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Disabled Veterans May Get Expanded Retirement Benefits

Nearly 42,000 Disabled Veterans Would Receive Disability Compensation & Retirement Pay

A bipartisan push in Congress could provide nearly 42,000 combat-injured veterans with expanded retirement benefits.  They would be eligible to receive both disability compensation and retired pay. The Major Richard Star Act (S.344) would allow disabled veterans who were medically retired before serving 20 years to receive their full military benefits. 

The Problem

As it stands now, retired veterans with less than 20 years of service have their disability pay deducted from their retirement pay.  This is commonly referred to as an ‘offset’. This legislation would eliminate that offset and allow these combat-wounded veterans to receive both disability and full military retirement.

RELATED: New 2021 Military Retiree and VA Disability Pay Increase

Support From All Sides

“All active duty and retired military personnel deserve to receive the full care and benefits they have earned, not just fragments offset by government red tape,” declared Senator Crapo (R-Idaho) in a February 22, 2021 press release. “[This bill] will ensure medically retired and combat-injured veterans receive both military retired pay and disability compensation earned through their service to our nation.”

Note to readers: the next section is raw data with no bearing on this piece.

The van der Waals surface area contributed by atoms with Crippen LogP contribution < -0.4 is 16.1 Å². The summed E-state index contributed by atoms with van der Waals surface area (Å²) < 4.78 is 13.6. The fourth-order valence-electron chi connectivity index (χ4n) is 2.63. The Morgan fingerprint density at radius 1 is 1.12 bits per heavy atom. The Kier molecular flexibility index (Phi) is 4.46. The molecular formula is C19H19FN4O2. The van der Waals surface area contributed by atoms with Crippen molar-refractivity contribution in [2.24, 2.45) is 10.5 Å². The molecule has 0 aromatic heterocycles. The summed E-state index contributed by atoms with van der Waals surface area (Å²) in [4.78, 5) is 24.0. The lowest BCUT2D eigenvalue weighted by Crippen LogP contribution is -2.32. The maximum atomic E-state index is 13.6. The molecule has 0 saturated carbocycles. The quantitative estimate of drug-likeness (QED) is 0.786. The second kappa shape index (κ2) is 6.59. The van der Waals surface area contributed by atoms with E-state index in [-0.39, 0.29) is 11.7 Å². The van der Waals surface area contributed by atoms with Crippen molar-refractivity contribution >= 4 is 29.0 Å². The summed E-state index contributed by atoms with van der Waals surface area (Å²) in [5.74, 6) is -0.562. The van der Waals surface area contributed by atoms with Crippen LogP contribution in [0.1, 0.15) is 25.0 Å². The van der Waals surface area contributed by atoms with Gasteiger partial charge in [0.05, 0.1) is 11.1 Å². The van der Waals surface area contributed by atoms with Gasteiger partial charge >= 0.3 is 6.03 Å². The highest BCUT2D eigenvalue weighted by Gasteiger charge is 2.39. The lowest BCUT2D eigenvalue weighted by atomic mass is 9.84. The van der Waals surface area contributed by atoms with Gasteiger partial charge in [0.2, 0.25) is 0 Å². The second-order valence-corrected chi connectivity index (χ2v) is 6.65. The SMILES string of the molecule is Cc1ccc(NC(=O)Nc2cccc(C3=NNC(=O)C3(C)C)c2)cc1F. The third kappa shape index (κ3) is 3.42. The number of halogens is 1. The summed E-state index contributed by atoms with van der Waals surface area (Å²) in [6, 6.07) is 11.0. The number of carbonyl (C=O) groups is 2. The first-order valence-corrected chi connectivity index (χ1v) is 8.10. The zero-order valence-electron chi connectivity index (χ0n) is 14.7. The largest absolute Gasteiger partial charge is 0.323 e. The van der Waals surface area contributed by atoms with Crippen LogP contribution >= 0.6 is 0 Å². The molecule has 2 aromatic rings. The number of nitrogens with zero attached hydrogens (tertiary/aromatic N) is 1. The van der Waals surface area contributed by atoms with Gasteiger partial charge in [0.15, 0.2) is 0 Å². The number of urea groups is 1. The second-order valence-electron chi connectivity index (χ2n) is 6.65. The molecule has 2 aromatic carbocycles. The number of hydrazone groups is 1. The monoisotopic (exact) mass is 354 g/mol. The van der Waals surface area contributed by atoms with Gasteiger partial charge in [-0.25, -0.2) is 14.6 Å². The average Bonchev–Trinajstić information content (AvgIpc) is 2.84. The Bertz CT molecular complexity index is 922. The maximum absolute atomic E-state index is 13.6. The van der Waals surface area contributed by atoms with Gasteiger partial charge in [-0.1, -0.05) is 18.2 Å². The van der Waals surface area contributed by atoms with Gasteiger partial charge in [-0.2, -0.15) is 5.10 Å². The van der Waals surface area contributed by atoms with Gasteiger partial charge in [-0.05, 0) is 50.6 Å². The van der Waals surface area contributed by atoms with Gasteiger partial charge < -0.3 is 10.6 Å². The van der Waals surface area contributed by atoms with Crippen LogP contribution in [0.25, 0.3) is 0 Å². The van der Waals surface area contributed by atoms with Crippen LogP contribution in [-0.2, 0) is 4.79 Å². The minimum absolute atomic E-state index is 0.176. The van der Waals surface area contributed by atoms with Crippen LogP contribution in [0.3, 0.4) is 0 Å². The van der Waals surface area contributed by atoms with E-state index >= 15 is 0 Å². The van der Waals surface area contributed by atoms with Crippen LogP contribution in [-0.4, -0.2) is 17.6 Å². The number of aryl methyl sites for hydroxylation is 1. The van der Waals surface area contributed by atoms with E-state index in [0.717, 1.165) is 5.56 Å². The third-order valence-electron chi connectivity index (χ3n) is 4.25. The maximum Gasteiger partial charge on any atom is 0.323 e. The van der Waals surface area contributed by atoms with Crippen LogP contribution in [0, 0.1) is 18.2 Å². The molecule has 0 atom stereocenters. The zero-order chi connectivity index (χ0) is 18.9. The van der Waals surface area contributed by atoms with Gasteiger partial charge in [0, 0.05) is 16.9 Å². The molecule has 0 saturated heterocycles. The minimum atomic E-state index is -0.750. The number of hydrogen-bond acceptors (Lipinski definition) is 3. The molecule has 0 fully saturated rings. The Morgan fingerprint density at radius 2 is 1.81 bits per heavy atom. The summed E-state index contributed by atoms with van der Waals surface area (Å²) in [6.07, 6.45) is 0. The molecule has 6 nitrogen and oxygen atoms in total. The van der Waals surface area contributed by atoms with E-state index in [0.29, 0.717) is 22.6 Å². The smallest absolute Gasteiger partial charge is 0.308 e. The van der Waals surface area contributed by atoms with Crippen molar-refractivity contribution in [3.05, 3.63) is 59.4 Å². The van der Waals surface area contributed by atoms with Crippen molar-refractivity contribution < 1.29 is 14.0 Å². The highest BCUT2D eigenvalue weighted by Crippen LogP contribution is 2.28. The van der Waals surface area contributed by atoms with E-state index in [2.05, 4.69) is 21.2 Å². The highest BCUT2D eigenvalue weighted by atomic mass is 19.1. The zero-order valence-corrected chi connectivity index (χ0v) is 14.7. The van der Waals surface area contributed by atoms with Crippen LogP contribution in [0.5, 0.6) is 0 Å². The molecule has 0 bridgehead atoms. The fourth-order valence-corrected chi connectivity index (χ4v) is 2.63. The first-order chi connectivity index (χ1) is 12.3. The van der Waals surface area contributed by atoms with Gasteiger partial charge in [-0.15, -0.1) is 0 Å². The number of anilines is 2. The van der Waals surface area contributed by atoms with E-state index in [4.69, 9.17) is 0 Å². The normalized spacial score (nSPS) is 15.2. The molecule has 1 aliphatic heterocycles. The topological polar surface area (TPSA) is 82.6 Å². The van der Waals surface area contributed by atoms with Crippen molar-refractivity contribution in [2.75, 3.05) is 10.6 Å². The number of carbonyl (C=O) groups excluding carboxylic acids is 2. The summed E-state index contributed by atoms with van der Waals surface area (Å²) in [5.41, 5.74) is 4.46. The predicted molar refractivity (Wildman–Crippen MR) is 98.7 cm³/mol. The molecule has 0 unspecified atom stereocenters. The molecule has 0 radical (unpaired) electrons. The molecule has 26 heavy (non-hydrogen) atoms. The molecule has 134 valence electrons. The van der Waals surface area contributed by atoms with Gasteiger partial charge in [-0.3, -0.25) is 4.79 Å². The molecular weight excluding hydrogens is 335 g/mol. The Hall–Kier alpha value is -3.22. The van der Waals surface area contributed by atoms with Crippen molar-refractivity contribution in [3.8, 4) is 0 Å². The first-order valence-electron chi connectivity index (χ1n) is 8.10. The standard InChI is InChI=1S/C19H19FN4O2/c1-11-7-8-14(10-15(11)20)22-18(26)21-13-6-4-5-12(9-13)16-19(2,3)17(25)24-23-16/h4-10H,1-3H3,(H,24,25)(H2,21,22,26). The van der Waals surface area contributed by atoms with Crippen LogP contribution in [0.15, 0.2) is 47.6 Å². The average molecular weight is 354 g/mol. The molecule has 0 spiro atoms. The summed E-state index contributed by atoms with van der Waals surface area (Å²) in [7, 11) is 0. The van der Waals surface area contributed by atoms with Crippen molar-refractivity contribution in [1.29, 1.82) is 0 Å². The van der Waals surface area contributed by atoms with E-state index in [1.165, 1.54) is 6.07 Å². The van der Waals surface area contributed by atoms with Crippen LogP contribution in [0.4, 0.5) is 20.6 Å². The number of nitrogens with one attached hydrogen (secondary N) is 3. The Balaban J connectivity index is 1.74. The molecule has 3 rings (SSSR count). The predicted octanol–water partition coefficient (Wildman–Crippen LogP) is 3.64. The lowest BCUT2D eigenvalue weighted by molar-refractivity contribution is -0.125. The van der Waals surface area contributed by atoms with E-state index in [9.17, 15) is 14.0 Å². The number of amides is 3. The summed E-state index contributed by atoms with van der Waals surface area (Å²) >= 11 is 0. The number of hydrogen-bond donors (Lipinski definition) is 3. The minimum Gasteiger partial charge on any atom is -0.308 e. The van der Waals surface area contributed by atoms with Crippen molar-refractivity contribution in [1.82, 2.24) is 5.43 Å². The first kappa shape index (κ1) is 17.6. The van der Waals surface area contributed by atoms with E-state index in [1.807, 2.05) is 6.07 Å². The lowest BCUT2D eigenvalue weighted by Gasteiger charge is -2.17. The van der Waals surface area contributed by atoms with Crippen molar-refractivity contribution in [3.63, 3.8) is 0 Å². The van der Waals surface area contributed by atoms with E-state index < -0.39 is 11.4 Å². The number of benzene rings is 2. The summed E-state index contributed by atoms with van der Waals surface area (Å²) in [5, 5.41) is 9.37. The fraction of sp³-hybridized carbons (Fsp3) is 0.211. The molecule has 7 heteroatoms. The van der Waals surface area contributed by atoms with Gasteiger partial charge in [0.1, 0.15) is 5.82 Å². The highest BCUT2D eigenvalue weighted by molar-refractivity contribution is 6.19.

This legislation has also garnered support from many mainstream Veterans Service Organizations (VSOs), like Military Officer Association of America (MOAA), the Wounded Warrior Project (WWP), and Disabled American Veterans (DAV).

“Military retired pay and VA disability compensation are two different benefits established by Congress for two different purposes, and under no circumstances should veterans have to forfeit a portion of their retirement pay simply because they were medically retired for combat-related injuries,” said Jose Ramos, Vice President of Government Affairs for the Wounded Warrior Project.

Current Status

While this bill was introduced in 2020, it failed to pass and was reintroduced this year after a new congress was sworn in. As of February 22, 2021, the bill had been referred to the Senate Committee on Veterans’ Affairs for review.

(Image courtesy of Staff Sgt. David Staten via Marines.mil)





About the author

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Robert Haynes is a retired Army infantryman who has a squad of kids and is married to an active duty Soldier. He is a veteran of Operation Iraqi Freedom, who spent his last few years in the Army as a Drill Sergeant. He is now a full-time dad, freelance writer, and out-of-work comedian.